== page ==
A series edited by Jason Wilson (year 2000 volume’s editor is Bill Bryson), The Best American Travel Writing is a series of collections of short stories about travel experiences all around the world. I was impressed by the quality of every single short story included in the book. I discovered new authors and new countries, new kinds of travel experiences. I loved this book because it reconciled me with short stories as a genre. Hopping from story to story, I didn’t feel disoriented at all: whether the editors tried to enhance this or not, all the stories in there are interconnected, they are part of the great, never-ending weaving that Travel performs, everywhere, every time, with and inside everyone. Before I let you discover these stories by yourself, I can’t help but quote the wonderful words of Jason Wilson in his Foreword to the volume:
“The more we know of particular things,” Spinoza wrote long ago, “the more we know of God”. This is perhaps never truer than with travel writing. Having a travel writer report on particular things, small things, the specific ways in which people act and interact, is perhaps our best way of getting beyond the clichés that we tell each other about different places and cultures, and about ourselves.
Bill Bryson’s The Lost Continent
In French, we have an expression: “Je t’aime, moi non plus.” (“I love you, neither do I.”) This is a good way to describe how Bill Bryson seems to feel about his hometown, home state and the mid-east and mid-west areas of the United States. Remembering his late father, Bryson engages in a road trip through small-town America, from Des Moines, Iowa, to California and back. This book is humorous, witty, sarcastic, but also — I think — sensitive and generous. I was literally laughing out loud at Bryson’s disastrous and weird experiences with disastrous and weird people and places, as I was sighing with longing at his epiphanies and moments of peace. And the thing is, I was not laughing at the people and places he described. But with them, among them. I was having a mixed “damn them!” and “gosh I miss them!” kind of feeling. I think quoting the first sentence of the book pretty much puts you in the mood; all the rest, both sarcasms and epiphanies, await you in the pages that follow:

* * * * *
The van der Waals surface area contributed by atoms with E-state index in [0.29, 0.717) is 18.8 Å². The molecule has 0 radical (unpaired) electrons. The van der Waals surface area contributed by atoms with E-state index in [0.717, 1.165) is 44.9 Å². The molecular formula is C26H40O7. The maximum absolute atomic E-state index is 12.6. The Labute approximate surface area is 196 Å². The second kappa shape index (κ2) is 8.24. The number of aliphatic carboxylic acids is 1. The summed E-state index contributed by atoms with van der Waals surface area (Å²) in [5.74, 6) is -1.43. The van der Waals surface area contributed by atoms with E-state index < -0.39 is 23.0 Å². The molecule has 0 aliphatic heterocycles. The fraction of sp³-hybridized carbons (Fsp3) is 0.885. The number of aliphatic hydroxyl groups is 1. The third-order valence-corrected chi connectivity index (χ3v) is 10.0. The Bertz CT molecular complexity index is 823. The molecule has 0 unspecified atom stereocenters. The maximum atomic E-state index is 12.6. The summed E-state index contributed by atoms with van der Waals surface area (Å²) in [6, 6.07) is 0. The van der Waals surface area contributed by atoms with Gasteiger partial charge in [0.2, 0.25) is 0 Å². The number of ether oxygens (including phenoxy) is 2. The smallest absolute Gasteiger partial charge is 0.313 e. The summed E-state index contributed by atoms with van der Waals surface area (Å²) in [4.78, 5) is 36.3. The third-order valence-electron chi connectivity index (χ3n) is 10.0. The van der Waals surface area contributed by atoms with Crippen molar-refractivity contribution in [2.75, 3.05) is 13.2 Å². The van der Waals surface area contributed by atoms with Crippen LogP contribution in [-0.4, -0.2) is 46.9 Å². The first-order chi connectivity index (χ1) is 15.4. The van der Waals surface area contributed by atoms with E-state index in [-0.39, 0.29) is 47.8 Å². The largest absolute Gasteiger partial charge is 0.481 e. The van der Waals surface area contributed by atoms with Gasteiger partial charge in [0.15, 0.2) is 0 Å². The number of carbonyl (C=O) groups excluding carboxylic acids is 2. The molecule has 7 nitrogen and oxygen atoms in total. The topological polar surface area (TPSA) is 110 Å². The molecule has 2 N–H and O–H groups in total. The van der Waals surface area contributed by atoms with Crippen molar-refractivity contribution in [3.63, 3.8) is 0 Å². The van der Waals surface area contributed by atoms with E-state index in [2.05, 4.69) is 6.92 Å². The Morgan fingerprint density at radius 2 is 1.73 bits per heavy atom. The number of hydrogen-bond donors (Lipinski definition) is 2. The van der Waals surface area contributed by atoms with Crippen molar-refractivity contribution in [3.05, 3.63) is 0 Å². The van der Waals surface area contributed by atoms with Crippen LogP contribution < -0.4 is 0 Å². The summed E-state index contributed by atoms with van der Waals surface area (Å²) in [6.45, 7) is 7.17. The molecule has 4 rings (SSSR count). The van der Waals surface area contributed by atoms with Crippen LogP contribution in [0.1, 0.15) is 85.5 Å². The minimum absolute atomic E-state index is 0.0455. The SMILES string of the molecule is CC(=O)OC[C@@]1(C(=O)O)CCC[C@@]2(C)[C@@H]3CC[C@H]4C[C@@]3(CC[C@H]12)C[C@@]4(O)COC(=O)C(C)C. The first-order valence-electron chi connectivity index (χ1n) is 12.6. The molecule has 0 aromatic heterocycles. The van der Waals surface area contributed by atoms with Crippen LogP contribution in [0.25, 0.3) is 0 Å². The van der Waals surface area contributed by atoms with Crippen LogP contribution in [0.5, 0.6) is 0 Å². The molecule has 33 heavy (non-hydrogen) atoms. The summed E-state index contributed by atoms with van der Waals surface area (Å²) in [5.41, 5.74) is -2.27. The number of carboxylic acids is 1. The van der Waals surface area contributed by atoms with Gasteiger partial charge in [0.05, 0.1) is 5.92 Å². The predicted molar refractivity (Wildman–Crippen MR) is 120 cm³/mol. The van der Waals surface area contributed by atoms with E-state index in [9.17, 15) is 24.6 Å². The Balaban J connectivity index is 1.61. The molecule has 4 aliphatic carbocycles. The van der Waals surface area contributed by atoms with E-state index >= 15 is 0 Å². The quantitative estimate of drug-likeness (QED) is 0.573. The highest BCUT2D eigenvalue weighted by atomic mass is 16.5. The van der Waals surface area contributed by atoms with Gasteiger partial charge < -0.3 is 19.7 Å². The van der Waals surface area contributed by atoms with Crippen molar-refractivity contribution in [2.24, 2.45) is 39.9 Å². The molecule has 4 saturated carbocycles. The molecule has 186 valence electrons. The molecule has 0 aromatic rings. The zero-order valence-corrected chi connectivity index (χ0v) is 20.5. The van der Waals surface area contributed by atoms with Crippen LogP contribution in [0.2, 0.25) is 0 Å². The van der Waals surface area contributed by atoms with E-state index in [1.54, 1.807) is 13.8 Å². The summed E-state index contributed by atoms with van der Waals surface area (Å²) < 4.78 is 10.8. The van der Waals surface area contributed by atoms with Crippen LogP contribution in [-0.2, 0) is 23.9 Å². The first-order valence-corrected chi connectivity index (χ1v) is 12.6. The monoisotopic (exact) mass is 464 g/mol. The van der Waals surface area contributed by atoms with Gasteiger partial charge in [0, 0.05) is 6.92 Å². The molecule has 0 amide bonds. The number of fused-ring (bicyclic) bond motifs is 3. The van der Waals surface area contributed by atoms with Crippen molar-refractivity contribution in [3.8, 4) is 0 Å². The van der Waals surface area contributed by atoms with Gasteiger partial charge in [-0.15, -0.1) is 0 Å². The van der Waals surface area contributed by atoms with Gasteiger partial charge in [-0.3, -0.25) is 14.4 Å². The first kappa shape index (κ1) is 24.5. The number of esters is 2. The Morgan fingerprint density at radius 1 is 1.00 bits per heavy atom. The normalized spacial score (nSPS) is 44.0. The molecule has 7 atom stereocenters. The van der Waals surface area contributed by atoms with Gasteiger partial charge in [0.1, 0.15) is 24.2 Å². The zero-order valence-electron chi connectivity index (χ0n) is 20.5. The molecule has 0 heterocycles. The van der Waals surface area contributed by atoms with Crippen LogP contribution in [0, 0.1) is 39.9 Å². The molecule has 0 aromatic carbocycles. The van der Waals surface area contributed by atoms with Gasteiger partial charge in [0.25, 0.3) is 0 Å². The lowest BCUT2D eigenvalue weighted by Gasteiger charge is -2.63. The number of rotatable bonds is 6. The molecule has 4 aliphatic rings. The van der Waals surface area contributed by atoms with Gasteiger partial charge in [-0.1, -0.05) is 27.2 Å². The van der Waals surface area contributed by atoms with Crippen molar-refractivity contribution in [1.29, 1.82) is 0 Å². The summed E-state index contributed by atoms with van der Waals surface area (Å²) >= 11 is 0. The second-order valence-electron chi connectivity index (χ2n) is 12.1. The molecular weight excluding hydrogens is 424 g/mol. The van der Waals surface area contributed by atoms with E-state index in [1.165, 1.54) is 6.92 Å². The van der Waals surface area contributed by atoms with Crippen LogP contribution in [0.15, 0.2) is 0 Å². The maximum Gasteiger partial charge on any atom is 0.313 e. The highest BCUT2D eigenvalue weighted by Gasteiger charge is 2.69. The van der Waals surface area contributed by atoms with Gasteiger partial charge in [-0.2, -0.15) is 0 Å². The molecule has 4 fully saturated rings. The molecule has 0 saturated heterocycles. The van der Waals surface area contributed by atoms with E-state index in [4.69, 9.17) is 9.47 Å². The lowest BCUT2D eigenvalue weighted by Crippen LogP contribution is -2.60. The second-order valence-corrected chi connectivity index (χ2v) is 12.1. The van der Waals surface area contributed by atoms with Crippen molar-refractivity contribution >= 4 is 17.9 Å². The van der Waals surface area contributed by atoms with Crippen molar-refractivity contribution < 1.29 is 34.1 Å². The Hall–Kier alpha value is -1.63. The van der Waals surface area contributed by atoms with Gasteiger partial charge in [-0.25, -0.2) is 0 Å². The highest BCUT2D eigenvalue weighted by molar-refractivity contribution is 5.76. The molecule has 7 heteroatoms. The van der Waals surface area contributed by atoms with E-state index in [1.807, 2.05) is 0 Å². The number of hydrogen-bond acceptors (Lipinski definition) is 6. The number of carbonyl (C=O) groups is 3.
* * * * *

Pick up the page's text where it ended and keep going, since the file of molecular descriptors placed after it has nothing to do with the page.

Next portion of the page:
“I come from Des Moines. Somebody had to.”
Tony Horwitz’s “One For The Road”
The long title “Hitchhiking through the Australian Outback” is self-descriptive. Horwitz goes through a midlife crisis and wants to hit the road. To hit it hard. Reading through his journey through the outback, you don’t always know if you want to laugh, raise an eyebrow or half-open your mouth in dismay. In any case, you travel on and on: Horwitz has been caught by the Australian road and the latter won’t let go of him. He’s both trapped and carried further on. I let you decide whether you love it or hate it.
I loved this book for the contradictory feelings it put me through; for the author’s lucidity in his daydreaming:
At first I regarded these pubs as eccentric outposts on the way to the Main Event. Somewhere “out there,” I subconsciously supposed, a scene or character would bound off the horizon screaming “This is it, mate! Fair dinky Australia!” I would stumble across the gem (like the mythical prospector at Cloncurry) and carry its wealth with me back to the city.
That’s it for today.
I wish you a happy reading, and please feel free to respond and comment if you have any immediate or later insight about these books and authors.
PS: Did you read carefully enough to spot the fifth, hidden book of this article? :)